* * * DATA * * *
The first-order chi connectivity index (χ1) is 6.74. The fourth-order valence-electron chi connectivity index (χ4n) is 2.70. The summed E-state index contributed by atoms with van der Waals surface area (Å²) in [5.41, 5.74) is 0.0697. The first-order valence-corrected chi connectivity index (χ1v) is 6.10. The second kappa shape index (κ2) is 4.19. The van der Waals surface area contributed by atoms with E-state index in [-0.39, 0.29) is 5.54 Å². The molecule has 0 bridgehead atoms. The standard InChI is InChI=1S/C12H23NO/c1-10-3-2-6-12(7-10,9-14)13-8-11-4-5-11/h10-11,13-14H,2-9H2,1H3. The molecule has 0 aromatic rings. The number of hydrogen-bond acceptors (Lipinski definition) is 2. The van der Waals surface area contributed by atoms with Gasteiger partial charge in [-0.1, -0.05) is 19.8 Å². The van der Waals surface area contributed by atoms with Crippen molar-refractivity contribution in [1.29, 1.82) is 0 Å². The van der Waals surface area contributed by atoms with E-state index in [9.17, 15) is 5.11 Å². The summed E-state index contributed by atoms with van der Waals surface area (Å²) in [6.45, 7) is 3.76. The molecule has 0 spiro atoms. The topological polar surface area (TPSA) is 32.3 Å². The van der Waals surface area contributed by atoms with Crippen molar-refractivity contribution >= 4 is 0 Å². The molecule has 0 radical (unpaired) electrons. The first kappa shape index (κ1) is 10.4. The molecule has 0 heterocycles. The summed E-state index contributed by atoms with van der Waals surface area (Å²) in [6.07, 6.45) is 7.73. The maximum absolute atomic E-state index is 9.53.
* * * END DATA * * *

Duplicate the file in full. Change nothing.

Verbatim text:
The first-order chi connectivity index (χ1) is 6.74. The fourth-order valence-electron chi connectivity index (χ4n) is 2.70. The summed E-state index contributed by atoms with van der Waals surface area (Å²) in [5.41, 5.74) is 0.0697. The first-order valence-corrected chi connectivity index (χ1v) is 6.10. The second kappa shape index (κ2) is 4.19. The van der Waals surface area contributed by atoms with E-state index in [-0.39, 0.29) is 5.54 Å². The molecule has 0 bridgehead atoms. The standard InChI is InChI=1S/C12H23NO/c1-10-3-2-6-12(7-10,9-14)13-8-11-4-5-11/h10-11,13-14H,2-9H2,1H3. The molecule has 0 aromatic rings. The number of hydrogen-bond acceptors (Lipinski definition) is 2. The van der Waals surface area contributed by atoms with Gasteiger partial charge in [-0.1, -0.05) is 19.8 Å². The van der Waals surface area contributed by atoms with Crippen molar-refractivity contribution in [1.29, 1.82) is 0 Å². The van der Waals surface area contributed by atoms with E-state index in [9.17, 15) is 5.11 Å². The summed E-state index contributed by atoms with van der Waals surface area (Å²) in [6.45, 7) is 3.76. The molecule has 0 spiro atoms. The topological polar surface area (TPSA) is 32.3 Å². The van der Waals surface area contributed by atoms with Crippen molar-refractivity contribution >= 4 is 0 Å². The molecule has 0 radical (unpaired) electrons. The first kappa shape index (κ1) is 10.4. The molecule has 0 heterocycles. The summed E-state index contributed by atoms with van der Waals surface area (Å²) in [6.07, 6.45) is 7.73. The maximum absolute atomic E-state index is 9.53.